Renting Terms Explained

*This post was written in collaboration with Beresfords.

UK Estate Agent

Because you are not actually BUYING a property, a lot of people make the assumption that renting is much easier than getting a mortgage. The thing is, although the process is a bit shorter and can be completed more easily, that doesn’t mean that there are not terms that are confusing that crop up during the application and renting process that can be a bit hard to figure out. The first time I rented a property I was actually terribly naive. I didn’t even know you had to pay a deposit! Even if it is not the first time you are renting using a UK estate agent, there still could be a few terms you are unsure of. That’s why I have put this guide together with some definitions, to help you bust the jargon and figure out what everything on your paperwork means.

AST (Assured Shorthold Tenancy)

An AST is a type of tenancy, and although you may not have heard it being called this before, it is the most common type of tenancy agreements in the UK. The tenant would have exclusive use of the property, and in this instance the tenant could be one person, a couple or a group of individuals (as long as they are on the agreement). The minimum time period for an AST is six months.

Arrears

Arrears means the amount of rent that has not been paid. Say for example if your rent was £700 per month and you hadn’t paid for two months you would be £1400 in arrears.

Banker’s draft

No, I never knew these existed outside of Monopoly either. Even the best UK estate agent might sometimes have a legitimate reason to ask for a banker’s draft.  You might need to use a banker’s draft to pay your first months rent or your deposit. It is a little bit like a cheque, but you would have already paid the money to the bank. They can be used by people who do not have access to cheques.

Break Clause

A break clause is a little bit like a “Get out of jail free” card. This can work in the favour of either the tenant or the property owner. This means that whoever the clause is in favour of can end the tenancy early. There could be any number of reasons for a break clause to be written into a tenancy agreement. It could be that the tenant has a job that means they could suddenly be re-located.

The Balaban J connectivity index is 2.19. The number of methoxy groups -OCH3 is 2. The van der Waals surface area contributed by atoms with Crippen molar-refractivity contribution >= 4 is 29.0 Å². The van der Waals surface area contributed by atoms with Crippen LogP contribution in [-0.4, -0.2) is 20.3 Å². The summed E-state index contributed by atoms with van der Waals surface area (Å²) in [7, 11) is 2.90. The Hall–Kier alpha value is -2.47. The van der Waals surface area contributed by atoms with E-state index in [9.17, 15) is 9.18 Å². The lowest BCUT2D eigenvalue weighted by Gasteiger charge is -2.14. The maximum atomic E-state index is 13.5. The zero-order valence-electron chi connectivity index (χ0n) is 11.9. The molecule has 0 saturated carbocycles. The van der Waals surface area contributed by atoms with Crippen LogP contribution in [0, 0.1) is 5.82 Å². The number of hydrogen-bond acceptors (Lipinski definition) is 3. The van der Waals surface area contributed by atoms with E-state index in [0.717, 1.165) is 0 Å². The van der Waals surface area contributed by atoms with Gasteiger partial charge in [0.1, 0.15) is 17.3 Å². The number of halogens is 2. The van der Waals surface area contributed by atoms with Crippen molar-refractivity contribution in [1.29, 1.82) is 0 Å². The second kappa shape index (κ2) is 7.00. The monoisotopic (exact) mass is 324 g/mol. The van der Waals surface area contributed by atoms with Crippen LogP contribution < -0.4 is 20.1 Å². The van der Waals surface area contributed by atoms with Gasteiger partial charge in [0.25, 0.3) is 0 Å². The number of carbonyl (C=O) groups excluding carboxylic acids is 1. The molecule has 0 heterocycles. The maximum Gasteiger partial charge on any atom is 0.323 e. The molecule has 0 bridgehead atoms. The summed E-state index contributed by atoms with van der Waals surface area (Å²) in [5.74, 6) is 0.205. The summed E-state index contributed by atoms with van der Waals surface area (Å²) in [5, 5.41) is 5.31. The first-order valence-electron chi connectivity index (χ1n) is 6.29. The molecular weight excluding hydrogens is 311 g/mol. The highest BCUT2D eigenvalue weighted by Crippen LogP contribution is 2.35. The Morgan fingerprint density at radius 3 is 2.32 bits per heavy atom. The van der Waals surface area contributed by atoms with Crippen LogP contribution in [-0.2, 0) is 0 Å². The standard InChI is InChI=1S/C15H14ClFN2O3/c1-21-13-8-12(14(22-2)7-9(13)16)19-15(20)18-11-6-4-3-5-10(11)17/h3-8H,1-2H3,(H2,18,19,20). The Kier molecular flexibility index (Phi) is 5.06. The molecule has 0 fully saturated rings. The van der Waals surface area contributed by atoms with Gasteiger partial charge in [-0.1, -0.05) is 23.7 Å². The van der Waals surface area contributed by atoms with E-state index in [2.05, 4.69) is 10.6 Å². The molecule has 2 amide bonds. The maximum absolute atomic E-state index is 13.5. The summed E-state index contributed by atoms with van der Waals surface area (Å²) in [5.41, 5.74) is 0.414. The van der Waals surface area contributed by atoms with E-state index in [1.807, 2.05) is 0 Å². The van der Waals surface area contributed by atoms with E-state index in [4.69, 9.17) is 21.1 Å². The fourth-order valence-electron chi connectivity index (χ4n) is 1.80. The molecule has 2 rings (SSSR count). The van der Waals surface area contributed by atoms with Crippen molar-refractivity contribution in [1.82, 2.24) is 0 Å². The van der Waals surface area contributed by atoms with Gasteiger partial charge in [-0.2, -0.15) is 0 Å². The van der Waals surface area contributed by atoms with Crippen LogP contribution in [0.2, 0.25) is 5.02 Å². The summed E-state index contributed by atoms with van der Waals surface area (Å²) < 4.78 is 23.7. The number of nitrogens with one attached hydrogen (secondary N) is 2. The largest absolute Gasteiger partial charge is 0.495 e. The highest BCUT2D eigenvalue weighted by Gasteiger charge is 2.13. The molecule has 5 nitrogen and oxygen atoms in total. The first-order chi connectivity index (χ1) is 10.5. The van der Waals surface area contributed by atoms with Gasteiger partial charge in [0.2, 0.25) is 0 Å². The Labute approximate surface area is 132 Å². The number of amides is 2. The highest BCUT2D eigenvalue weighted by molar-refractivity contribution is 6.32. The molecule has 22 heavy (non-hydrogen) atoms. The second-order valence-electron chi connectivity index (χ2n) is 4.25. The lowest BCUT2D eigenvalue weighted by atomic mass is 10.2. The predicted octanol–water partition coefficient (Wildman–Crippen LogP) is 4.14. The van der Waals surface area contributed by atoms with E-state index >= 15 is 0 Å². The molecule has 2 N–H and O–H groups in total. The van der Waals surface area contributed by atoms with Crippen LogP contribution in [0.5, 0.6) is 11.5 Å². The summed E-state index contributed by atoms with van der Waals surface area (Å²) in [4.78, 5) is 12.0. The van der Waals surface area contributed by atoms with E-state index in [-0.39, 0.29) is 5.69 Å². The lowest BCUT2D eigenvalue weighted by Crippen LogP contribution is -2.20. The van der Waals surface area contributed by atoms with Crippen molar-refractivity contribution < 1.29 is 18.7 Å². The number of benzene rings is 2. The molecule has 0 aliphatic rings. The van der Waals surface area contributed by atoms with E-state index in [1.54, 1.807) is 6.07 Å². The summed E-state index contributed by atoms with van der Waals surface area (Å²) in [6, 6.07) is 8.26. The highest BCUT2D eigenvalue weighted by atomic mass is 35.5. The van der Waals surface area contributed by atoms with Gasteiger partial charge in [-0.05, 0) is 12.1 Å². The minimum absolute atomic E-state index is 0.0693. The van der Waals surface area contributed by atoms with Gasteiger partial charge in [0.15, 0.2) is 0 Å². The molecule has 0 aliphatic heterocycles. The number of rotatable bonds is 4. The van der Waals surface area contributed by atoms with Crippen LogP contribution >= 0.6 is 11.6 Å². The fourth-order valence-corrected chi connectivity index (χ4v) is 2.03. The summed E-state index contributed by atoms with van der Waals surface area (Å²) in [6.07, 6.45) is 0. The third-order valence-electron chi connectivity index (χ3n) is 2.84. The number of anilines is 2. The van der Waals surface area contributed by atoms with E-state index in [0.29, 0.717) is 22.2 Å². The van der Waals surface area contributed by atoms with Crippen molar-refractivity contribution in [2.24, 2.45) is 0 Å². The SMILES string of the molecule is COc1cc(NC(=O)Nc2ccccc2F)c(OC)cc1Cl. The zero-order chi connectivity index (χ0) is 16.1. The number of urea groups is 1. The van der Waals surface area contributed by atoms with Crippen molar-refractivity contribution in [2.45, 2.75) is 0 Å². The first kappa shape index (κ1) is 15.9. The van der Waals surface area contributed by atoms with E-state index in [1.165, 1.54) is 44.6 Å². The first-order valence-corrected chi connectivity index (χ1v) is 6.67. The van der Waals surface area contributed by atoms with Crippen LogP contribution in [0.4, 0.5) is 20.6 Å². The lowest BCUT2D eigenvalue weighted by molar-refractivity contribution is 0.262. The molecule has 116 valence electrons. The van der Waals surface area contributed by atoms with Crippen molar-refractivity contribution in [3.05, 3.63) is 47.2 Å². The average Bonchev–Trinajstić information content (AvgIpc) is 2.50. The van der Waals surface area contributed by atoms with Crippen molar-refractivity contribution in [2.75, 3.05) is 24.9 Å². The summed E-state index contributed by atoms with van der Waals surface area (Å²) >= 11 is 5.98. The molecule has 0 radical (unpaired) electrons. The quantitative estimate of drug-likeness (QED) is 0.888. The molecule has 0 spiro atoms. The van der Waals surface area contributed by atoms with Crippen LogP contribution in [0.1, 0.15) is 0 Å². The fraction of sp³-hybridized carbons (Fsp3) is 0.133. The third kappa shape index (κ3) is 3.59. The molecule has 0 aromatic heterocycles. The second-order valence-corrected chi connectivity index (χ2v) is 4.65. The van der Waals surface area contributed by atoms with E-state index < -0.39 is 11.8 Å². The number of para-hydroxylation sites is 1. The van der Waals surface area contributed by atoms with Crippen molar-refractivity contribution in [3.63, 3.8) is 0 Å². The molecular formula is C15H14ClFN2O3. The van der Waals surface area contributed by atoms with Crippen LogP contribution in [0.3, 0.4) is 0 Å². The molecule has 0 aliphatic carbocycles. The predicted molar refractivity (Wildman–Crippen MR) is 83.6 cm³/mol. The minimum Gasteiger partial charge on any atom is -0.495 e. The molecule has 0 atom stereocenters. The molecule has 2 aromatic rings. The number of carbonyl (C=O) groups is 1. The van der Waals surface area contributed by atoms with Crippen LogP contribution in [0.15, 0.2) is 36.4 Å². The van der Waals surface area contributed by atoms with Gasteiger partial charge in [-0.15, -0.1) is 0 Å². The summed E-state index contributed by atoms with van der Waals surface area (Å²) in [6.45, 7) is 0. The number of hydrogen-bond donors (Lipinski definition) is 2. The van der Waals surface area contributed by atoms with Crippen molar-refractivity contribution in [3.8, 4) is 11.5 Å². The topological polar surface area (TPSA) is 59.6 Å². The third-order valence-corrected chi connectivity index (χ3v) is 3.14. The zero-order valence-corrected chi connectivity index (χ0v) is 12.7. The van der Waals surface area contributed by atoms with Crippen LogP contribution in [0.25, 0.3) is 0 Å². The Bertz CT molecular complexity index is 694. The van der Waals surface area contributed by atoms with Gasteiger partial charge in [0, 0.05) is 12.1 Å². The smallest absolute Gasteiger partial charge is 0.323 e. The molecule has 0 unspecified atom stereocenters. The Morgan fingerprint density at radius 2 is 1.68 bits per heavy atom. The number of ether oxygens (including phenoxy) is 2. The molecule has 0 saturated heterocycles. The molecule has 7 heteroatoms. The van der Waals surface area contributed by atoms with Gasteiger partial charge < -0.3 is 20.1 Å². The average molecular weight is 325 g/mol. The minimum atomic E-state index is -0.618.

Deposit/security deposit

This deposit is paid upfront and covers any potential damage to the property. In the UK, this can be equal to up to 5 weeks rent, but the most common amount is usually one month’s worth of rent. If there is no damage done, then the deposit is pad back at the end of the tenancy.

Inventory and schedule of condition

All good estate agents will provide an inventory schedule and a written description of what condition the property is in once the tenants move in. This is what will be used when the tenants leave to assess whether they will get back the security deposit. It is important to note anything that is different or missing at the time this is done, to ensure there are no issues further along the line.

Tenancy agreement

The tenancy agreement is the contract between the tenant and the landlord. This is one of the most important documents in the process and covers how much the rent payment is and when it should be made. They can either be fixed term or run from month-to-month.

 

 

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